Mayor Bill Finch faces a strong challenge from a former mayor, Joseph Ganim, who is making a comeback bid after serving seven years in prison for corruption while mayor of Bridgeport.

Ray Hardman / WNPR

State officials are urging federal lawmakers to reconsider several bills aimed at improving cybersecurity.

Chion Wolf / WNPR

Local races across the state have caught our eye: from the crowded field running for mayor in Hartford, to the Bridgeport race pitting the incumbent versus a former mayor who went to jail for corruption when in office. This hour on our weekly news roundtable, The Wheelhouse,  we check-in on those races and more news from across the state.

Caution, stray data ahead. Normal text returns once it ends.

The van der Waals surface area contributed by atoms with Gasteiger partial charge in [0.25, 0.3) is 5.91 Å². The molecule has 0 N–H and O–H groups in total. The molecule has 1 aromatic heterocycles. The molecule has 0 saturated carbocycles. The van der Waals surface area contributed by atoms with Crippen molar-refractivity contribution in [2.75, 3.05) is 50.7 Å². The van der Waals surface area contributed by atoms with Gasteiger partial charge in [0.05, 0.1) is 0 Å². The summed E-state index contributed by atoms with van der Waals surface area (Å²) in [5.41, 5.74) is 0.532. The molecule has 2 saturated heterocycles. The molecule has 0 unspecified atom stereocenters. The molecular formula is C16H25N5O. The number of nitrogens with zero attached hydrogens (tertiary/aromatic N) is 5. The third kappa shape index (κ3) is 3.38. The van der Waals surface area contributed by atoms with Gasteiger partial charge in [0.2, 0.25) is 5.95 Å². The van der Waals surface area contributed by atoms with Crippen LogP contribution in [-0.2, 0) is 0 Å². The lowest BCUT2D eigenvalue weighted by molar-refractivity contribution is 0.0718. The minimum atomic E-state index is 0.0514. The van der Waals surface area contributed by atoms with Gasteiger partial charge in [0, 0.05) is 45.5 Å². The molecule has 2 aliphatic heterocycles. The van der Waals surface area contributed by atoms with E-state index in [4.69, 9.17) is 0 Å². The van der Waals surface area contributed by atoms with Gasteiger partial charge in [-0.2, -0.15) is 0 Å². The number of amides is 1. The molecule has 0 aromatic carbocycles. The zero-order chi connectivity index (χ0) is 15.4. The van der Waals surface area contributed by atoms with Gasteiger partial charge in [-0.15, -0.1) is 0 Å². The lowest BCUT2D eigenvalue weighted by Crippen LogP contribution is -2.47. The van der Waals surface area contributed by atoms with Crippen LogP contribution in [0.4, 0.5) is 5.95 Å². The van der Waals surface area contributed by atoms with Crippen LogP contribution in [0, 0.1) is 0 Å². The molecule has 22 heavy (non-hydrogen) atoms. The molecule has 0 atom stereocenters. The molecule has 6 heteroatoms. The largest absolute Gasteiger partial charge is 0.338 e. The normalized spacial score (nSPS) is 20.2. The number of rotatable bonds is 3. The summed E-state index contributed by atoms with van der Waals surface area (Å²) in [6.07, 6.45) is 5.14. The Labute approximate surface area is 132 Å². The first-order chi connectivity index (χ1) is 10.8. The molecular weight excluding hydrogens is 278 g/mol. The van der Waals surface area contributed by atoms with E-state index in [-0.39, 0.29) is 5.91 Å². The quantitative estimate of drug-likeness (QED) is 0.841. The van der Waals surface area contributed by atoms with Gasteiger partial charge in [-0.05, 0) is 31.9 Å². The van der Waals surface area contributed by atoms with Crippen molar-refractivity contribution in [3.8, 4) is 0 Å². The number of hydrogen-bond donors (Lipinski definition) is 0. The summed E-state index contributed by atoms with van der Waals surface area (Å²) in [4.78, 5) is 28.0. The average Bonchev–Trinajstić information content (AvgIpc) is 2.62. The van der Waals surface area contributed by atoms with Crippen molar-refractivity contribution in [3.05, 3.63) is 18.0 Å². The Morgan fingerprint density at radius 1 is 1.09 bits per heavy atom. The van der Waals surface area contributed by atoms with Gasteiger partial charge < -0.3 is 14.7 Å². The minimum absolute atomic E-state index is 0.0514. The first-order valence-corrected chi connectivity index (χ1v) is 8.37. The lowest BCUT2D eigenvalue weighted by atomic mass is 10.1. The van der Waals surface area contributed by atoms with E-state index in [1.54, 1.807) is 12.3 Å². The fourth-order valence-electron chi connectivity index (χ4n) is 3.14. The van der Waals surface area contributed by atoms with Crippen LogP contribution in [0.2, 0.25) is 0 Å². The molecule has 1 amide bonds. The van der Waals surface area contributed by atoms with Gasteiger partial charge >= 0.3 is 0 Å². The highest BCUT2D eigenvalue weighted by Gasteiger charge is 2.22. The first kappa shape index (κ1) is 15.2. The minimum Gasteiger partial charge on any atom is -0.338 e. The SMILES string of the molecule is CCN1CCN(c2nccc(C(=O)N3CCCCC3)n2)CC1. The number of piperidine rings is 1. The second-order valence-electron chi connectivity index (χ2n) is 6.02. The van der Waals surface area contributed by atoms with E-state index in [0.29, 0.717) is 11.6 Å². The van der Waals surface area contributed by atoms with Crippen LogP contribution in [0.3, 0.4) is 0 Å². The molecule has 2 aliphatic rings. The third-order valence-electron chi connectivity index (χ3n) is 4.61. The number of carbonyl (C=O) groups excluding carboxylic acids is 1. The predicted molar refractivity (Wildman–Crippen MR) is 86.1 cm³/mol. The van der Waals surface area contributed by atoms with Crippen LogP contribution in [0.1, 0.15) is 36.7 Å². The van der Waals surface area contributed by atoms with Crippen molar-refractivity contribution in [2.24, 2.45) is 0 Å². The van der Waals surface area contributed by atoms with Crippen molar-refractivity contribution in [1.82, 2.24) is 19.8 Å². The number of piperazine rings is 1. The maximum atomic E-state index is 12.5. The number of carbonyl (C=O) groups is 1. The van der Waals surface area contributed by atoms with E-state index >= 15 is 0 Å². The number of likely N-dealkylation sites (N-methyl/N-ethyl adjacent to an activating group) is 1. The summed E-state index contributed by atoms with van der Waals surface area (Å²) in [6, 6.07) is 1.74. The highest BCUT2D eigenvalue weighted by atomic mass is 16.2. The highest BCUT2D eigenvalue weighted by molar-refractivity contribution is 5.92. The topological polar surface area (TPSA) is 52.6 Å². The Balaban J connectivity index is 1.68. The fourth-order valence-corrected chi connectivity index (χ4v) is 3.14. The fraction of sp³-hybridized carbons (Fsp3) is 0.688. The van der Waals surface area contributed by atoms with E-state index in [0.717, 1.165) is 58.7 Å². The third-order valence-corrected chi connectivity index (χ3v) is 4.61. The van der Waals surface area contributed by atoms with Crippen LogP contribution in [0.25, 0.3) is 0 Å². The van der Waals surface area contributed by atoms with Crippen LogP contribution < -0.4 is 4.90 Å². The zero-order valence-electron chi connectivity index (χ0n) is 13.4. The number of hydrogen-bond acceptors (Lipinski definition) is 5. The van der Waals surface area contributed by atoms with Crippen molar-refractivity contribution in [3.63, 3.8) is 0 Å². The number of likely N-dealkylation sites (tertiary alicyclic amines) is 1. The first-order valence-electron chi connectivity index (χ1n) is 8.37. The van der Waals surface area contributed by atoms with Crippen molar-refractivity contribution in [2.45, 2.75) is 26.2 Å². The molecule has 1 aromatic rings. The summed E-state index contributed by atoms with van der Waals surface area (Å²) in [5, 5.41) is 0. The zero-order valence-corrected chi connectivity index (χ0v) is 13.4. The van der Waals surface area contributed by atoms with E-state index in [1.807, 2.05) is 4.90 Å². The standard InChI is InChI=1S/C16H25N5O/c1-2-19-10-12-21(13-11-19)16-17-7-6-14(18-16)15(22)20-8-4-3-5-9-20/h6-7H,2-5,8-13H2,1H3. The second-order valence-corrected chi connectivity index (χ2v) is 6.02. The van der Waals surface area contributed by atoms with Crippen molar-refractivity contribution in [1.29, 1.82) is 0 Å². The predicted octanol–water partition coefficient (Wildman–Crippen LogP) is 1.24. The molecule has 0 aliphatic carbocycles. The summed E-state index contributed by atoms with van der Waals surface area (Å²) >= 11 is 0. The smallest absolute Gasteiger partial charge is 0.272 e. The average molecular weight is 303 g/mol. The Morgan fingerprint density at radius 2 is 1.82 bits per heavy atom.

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When Dustin Johnson missed that four-footer on the final hole in this year's U.S. Open that would've forced a playoff with eventual champion Jordan Spieth, he wasn't under this much pressure.

Joe Courtney, the mild-mannered Connecticut Congressman, had scored a spot in a weekend foursome with fellow House Democrats John Yarmuth of Kentucky, Ed Perlmutter of Colorado, and the most famous lefty golfer this side of Phil Mickleson, President Barack Obama.

The U.S. and Cuba have restored diplomatic relations and reopened their embassies — but it's not yet open season for American tourists hoping to visit the island. The U.S. embargo on travel and business means you still have to have a valid reason to go — and that doesn't include sitting on the beach and drinking mojitos.

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Lawmakers gathered in Hartford on Monday for a poorly-attended veto session.